Selected Poems

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Penguin Books, Limited, 1996 - German poetry - 358 pages
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One of the major twentieth-century European poets, Paul Celan wrote poetry of exceptional linguistic brilliance and intensity drawn from his experiences, particularly of the war years and the loss of his parents in the death camps. In his verse he sought to express 'not only what the experience felt like, but also a sense of living, with comprehension, inside the experience'.Winner of the First European Translation Prize

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About the author (1996)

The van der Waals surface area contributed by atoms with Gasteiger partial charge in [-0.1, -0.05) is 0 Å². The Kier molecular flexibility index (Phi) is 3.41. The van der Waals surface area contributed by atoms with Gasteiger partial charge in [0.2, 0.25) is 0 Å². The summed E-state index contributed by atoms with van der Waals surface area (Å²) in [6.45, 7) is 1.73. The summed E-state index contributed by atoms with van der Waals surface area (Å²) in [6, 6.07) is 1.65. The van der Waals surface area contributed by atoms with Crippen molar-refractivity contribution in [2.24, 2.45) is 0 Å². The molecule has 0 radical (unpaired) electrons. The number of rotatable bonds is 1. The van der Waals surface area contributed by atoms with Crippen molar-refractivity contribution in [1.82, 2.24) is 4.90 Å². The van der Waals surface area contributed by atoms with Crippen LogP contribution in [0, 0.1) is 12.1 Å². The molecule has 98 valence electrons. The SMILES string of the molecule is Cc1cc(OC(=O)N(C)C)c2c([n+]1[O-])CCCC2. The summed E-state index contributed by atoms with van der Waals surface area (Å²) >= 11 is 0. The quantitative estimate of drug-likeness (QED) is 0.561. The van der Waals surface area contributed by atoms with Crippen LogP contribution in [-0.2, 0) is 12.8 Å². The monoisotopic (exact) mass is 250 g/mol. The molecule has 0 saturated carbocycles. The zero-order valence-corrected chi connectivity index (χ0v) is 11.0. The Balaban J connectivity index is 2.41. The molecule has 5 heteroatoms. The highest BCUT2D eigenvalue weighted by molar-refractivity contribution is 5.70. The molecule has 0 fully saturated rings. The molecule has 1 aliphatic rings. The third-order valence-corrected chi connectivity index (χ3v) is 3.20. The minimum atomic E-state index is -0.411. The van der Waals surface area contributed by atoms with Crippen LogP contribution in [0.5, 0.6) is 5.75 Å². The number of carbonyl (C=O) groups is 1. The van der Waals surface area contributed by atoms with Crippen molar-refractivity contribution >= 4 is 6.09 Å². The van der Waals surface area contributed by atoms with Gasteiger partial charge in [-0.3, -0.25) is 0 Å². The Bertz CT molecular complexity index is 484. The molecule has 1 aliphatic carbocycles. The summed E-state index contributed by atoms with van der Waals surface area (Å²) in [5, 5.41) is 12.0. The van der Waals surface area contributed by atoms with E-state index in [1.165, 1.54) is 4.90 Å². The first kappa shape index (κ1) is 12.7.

Paul Celan was born in 1920 in Czernowitz, Romania, to Jewish parents, who spoke German in the home. His mother and father were both deported to concentration camps during Nazi occupation and killed. Celan managed to hide for some time and then survived the war in a Romanian detention camp. After the war, he worked for a time as an editor and translator; he went to Paris to lecture on German literature. Celan began to receive recognition as a poet with the publication of his volume Mohn und Gedachtnis (Poppy and Memory) in 1952 and continued to publish steadily until his suicide in 1970. Divided between conflicting loyalties and cultures, Celan created a unique idiom. Despite the traumatic experience of Nazi occupation, he chose to devote himself to the study of German literature. His poetry is one of the most radical attempts to reconstruct the German language and literature in the aftermath of the Holocaust.

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